The 24 Hours of Le Mans is the oldest sports car race in the world and remains one of the biggest on the racing calendar.
It is the ultimate test of endurance as drivers hare round the French racetrack for a full day and night. Pit crews have to be at their most efficient to ensure that if there any problems with the vehicle are dealt with quickly and within rule regulation. Thousands of people flock to the town of Le Mans every year to see the best of the best pit their wits against each other and take home the coveted title at the Circuit de la Sarthe.
The event first took place on May 26th and 27th 1923 where racers would use public roads around Le Mans to compete for the Rudge-Whitworth Triennial Cup. The accolade was originally designed to be awarded to the racer who could travel the furthest over three consecutive 24 Hours races. In its early inception the competition was dominated by competitors from France, Italy and Great Britain with Bugatti, Bentley and Alfa Romeo being the vehicles of choice.
While the sport has evolved significantly over the years, with the likes of Tom Kristensen and Marcel Fassler now household names within the sport, it is the origins of the 24 Hours races that has caught the imagination of the public. Mamod created a scaled model of a Le Mans racer akin to that frequently seen during the 1930s.
The 1411 Le Mans Racer LM1 was a full working steam version of the racers and was available in both red and blue. Mamod described the model as one that "captures the glory" of the 24 Hours race and was a unique product as it was curved while other models in the company's portfolio were more angled.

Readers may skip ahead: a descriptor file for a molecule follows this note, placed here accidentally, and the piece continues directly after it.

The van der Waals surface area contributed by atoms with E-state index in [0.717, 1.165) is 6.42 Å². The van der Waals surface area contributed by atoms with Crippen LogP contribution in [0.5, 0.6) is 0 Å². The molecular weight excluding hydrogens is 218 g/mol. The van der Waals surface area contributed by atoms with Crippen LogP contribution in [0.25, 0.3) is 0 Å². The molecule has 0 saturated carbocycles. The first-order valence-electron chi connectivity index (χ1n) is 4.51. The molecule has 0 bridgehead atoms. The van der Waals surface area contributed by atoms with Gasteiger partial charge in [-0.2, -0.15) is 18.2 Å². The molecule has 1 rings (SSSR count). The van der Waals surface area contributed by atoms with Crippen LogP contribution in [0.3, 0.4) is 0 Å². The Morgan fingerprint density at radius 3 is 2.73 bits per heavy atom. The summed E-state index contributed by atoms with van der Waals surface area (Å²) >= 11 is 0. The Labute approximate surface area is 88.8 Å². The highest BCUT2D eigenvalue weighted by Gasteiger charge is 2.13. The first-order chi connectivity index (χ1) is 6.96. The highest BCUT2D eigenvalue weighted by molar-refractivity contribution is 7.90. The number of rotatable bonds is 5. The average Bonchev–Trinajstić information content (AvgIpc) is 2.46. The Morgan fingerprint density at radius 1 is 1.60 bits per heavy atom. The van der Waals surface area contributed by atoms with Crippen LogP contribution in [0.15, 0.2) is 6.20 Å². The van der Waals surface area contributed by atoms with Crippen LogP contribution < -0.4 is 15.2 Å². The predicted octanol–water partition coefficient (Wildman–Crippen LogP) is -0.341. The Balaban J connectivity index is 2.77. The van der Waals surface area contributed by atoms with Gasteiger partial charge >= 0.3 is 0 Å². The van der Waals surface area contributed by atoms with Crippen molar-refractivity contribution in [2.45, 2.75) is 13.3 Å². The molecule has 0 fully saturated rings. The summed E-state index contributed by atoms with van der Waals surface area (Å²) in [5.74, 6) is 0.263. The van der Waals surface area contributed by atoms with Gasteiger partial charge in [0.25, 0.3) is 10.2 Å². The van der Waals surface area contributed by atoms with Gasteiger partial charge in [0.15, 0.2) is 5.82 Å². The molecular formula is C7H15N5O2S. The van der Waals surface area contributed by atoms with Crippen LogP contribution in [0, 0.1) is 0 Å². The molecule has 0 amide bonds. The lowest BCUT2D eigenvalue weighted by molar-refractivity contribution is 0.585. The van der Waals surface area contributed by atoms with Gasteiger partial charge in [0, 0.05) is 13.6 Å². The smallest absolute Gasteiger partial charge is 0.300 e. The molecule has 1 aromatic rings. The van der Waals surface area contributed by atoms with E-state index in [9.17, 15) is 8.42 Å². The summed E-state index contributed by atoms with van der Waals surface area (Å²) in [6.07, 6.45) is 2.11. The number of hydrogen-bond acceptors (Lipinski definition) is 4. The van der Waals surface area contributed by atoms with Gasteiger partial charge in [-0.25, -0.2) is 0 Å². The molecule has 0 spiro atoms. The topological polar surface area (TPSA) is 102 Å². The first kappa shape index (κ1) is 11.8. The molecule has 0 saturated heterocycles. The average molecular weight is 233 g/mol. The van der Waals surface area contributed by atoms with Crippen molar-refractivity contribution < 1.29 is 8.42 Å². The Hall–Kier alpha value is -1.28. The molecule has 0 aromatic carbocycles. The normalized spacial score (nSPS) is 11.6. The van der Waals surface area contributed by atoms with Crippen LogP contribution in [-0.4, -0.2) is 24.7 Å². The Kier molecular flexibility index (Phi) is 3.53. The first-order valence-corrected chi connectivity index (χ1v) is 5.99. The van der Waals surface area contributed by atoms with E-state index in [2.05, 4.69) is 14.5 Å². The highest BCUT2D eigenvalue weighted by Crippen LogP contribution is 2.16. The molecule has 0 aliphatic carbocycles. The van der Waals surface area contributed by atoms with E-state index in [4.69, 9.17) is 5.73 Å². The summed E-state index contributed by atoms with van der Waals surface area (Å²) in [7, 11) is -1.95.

Due to its intricate design it required Mamod to bring in a specialist company to laser cut and bend the body of the model to the correct requirements. Sadly, the external firm hit financial difficulties and was forced to close its doors, without a direct replacement it left Mamod with the tough decision to discontinue the model.
Since then there has been a surge in interest in the Le Mans models, the company explains that it receives numerous inquiries about whether the 24 Hours replica will be making a comeback in the future. As the classic saying goes – you don't know what you've got until its gone. Not only does this display the popularity that the old Le Mans racers have but also notes that there is a growing market for previously discontinued Mamod models.
However, the future still remains uncertain for this racer as Mamod concedes that the possibility of it making a comeback is "unlikely". It would require the company to find an external firm that would be able to get the right laser cut which the model needs to bring it back to its full authenticity once again.
While the Le Mans 24 Hours continues to thrive, it may be a long time until the racer model is seen again.